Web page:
So EITHER Lee created X-Men and Kirby worked out the details, OR Kirby created X-Men based on his own ideas, and Lee is not guilty of plagiarism. It has to be either one or the other but Again, you seem hell bent on attributing everything good to Kirby and everything bad to Lee, no matter how implausible or impossible the scenario. And as there's not one scrap of solid evidence for anything you assert in this chapter, the whole exercise appears to be nothing more than character assassination.

5) "When working for Lee, Kirby and Ayers (his frequent inker) tried to put their names very discretely on the cover and the splash page, but as noted before, Lee had their names painted over. Lee occasionally let a cover signature pass, until the month before Fantastic Four was released (covers dated October 1961). From that point Lee never allowed cover signatures again. Probably the last example of a cover signature before the ban is from Rawhide Kid 122".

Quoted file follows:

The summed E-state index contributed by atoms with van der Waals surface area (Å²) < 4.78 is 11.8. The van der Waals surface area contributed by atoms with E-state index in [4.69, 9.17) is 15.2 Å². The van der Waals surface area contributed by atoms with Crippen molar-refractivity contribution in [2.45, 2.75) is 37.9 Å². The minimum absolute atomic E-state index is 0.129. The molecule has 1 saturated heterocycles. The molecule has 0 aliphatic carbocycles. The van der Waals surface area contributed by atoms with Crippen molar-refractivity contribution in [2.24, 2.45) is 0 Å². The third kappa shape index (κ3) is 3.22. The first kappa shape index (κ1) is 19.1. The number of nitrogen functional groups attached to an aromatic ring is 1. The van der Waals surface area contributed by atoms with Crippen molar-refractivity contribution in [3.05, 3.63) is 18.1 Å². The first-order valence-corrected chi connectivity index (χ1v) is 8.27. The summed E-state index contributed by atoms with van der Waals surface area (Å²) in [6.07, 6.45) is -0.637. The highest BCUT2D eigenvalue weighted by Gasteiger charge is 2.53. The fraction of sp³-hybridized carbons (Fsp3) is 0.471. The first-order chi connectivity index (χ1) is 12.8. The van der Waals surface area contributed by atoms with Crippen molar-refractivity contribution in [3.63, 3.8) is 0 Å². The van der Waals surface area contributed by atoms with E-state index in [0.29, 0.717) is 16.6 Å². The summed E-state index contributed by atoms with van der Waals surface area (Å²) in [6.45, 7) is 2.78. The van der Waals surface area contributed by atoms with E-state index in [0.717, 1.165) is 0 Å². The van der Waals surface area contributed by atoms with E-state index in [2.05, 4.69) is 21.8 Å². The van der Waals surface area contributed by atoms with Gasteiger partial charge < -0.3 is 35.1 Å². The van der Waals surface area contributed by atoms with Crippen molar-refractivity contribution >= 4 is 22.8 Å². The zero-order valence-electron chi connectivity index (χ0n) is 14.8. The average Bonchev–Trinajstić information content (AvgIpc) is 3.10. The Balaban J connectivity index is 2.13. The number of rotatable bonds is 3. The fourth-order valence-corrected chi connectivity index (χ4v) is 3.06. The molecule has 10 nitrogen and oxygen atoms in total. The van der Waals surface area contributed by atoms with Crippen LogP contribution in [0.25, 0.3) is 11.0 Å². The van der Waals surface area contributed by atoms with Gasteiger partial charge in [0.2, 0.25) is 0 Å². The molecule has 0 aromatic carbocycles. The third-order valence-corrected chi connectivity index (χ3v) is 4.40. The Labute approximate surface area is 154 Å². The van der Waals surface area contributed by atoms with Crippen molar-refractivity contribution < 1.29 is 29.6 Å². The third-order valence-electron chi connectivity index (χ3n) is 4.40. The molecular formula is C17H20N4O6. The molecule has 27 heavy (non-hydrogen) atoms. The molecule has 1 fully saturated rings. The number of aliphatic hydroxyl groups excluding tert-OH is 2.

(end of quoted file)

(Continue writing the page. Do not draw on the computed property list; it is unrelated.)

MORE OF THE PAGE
This simply isn't true. Attached is the cover to Two-Gun Kid #67, from 1964, with Kirby and Ayers' signatures clearly in evidence. Artists like Al Hartley and Stan Goldberg signed practically every cover they did - or a good many of them at any rate. Don Heck's signature is on Tales to Astonish #49, and Ditko's is on Amazing Spider-Man #9, amongst others. We seem to be getting deeper into the realms of conspiracy theory as we go along.

Okay, so it's late, and I need to get some sleep.

More tomorrow.